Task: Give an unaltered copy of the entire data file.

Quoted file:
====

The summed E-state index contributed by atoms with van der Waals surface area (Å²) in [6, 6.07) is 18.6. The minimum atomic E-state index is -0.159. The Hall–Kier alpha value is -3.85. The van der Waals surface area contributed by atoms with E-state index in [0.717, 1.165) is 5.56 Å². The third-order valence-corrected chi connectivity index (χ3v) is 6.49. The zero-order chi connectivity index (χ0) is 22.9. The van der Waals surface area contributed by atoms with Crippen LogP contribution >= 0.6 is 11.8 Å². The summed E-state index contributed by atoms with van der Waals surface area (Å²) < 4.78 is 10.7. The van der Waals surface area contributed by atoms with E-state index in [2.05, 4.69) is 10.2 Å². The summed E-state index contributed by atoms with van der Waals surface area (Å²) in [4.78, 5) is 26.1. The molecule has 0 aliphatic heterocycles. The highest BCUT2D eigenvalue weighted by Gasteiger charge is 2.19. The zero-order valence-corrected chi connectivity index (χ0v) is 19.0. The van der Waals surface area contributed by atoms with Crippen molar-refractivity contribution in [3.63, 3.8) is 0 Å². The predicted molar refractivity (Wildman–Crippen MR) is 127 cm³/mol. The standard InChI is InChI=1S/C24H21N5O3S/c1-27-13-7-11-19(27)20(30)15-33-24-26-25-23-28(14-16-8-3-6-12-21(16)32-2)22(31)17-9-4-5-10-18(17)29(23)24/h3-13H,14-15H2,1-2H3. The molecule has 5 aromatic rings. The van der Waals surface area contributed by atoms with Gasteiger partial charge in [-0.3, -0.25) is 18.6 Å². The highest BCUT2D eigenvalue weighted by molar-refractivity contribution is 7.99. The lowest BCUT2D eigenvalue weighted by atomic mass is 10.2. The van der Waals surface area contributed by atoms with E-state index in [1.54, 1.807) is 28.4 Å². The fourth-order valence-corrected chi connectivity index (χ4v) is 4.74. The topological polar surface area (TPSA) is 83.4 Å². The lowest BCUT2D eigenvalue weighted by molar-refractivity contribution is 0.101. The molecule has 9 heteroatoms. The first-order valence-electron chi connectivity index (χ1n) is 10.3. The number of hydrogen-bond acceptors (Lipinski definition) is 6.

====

The summed E-state index contributed by atoms with van der Waals surface area (Å²) in [6, 6.07) is 18.6. The minimum atomic E-state index is -0.159. The Hall–Kier alpha value is -3.85. The van der Waals surface area contributed by atoms with E-state index in [0.717, 1.165) is 5.56 Å². The third-order valence-corrected chi connectivity index (χ3v) is 6.49. The zero-order chi connectivity index (χ0) is 22.9. The van der Waals surface area contributed by atoms with Crippen LogP contribution >= 0.6 is 11.8 Å². The summed E-state index contributed by atoms with van der Waals surface area (Å²) < 4.78 is 10.7. The van der Waals surface area contributed by atoms with E-state index in [2.05, 4.69) is 10.2 Å². The summed E-state index contributed by atoms with van der Waals surface area (Å²) in [4.78, 5) is 26.1. The molecule has 0 aliphatic heterocycles. The highest BCUT2D eigenvalue weighted by Gasteiger charge is 2.19. The zero-order valence-corrected chi connectivity index (χ0v) is 19.0. The van der Waals surface area contributed by atoms with Crippen molar-refractivity contribution in [3.63, 3.8) is 0 Å². The predicted molar refractivity (Wildman–Crippen MR) is 127 cm³/mol. The standard InChI is InChI=1S/C24H21N5O3S/c1-27-13-7-11-19(27)20(30)15-33-24-26-25-23-28(14-16-8-3-6-12-21(16)32-2)22(31)17-9-4-5-10-18(17)29(23)24/h3-13H,14-15H2,1-2H3. The molecule has 5 aromatic rings. The van der Waals surface area contributed by atoms with Gasteiger partial charge in [-0.3, -0.25) is 18.6 Å². The highest BCUT2D eigenvalue weighted by molar-refractivity contribution is 7.99. The lowest BCUT2D eigenvalue weighted by atomic mass is 10.2. The van der Waals surface area contributed by atoms with E-state index in [1.54, 1.807) is 28.4 Å². The fourth-order valence-corrected chi connectivity index (χ4v) is 4.74. The topological polar surface area (TPSA) is 83.4 Å². The lowest BCUT2D eigenvalue weighted by molar-refractivity contribution is 0.101. The molecule has 9 heteroatoms. The first-order valence-electron chi connectivity index (χ1n) is 10.3. The number of hydrogen-bond acceptors (Lipinski definition) is 6.